THE OLD ARDCLOUGH FOOTBALL CLUB (from the Jubilee Year commemorative booklet, Oct 5 1986)
When the present Ardclough Football Club was founded in 1937 the records show that during the 1920s the area had a football team. In a meeting which was held in Mick Tracey’s workshop, it was decided to field a team in Kildare competition. Jim Norton was elected secretary while John Mahon who is still hale and hearty was chosen to be the club’s County Board representative. Other members of the committee were Mick Tracey, Jim Maguire, Jim Tancred and Bill Timpson. A playing field was provided by Lord Cloncurry.
However, the land on which the pitch was situated was taken over by the Land Commission in 1932 and this resulted in the disbandment of the club, and for the period that followed until 1937 there was no team, with players from the district dividing their loyalty between neighbouring clubs. But Ardclough’s greatest days were still to come.
THE PRESENT-DAY ARDCLOUGH FOOTBALL CLUB
In the mid-thirties the late Father James O’Brien. PP Kill decided to sponsor an under-fourteen football team in the Ardclough district of the parish, and thus the foundations of it great tradition of allegiance to our native games were solidly laid.
For some years there had been no club in Ardclough: indeed the footballers of the area were forced to join neighbouring clubs and as a result it wits it common sight to see brothers compete against each other with different teams.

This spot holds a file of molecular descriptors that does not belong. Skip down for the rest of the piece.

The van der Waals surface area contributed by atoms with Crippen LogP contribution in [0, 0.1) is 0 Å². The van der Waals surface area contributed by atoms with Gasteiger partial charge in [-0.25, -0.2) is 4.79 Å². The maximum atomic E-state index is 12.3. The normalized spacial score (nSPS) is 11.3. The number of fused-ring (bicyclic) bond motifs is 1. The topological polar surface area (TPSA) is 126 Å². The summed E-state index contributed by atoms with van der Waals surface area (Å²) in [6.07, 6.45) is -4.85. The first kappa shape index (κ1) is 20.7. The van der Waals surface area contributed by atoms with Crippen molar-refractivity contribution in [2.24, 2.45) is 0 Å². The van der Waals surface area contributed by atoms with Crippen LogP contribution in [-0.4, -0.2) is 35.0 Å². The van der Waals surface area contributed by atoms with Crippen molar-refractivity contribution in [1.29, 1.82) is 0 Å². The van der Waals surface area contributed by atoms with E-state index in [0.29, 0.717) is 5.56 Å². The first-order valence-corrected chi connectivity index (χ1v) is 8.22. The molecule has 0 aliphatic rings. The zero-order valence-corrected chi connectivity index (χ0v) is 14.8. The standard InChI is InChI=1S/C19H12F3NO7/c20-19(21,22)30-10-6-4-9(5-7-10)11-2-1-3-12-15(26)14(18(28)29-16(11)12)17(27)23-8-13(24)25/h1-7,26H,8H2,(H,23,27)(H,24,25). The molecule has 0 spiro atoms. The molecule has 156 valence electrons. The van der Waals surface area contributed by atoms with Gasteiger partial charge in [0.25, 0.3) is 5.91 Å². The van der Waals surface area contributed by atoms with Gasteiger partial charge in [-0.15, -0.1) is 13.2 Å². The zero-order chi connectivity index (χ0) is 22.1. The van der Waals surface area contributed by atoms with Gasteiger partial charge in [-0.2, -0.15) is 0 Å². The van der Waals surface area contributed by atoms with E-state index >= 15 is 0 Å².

The people of the area with strong leanings towards the GAA discussed this sad situation and they agreed that an effort should be to provide Ardclough with a football and the late Dan Graham, Johnny O’Grady were the first people to consider the formation of a football club.
A meeting was called of all interested and this historic gathering took place in the work rooms of Lyons, kindly made available by another fine Gael. Mick Treacy.
What a difficult task confronted this hand of football enthusiasts. No pitch, except the Mill one given by the late Hon Kathleen Lawless. No jerseys, no football. no funds. After a long discussion it was finally agreed that a club would be formed if all those thing were available before January 1937. And they were and so the Ardclough we know today was founded affiliating a junior side. The first Chairman was Michael Treacy. Dan Graham became its Treasurer. while Johnny O’Grady was elected Secretary.. a position he was to hold with great devotion and efficiency for over it quarter of it century.
Dan Graham. until his death, was another very loyal member and his passing after twenty-six years an officer wits a huge loss to his colleagues and friends. Go ndeana Dia Trocaire ar a anam.
Johnny O’Grady continues to he one of the guiding lights behind the club. while at County Board level he has acted on various committees. including selection. finance, fixtures and disciplinary. and for some years now he has been elected in successive years as one of Kildare’s delegates to the Leinster Council.
As Secretary of the Club. He was succeeded by the present occupant of the post, the indefatigable worker, Paddy O’Connor, who, despite a schedule which sees him actively associated with many voluntary organisations in the area, still finds time to combine the position with that of Hurling Club Secretary.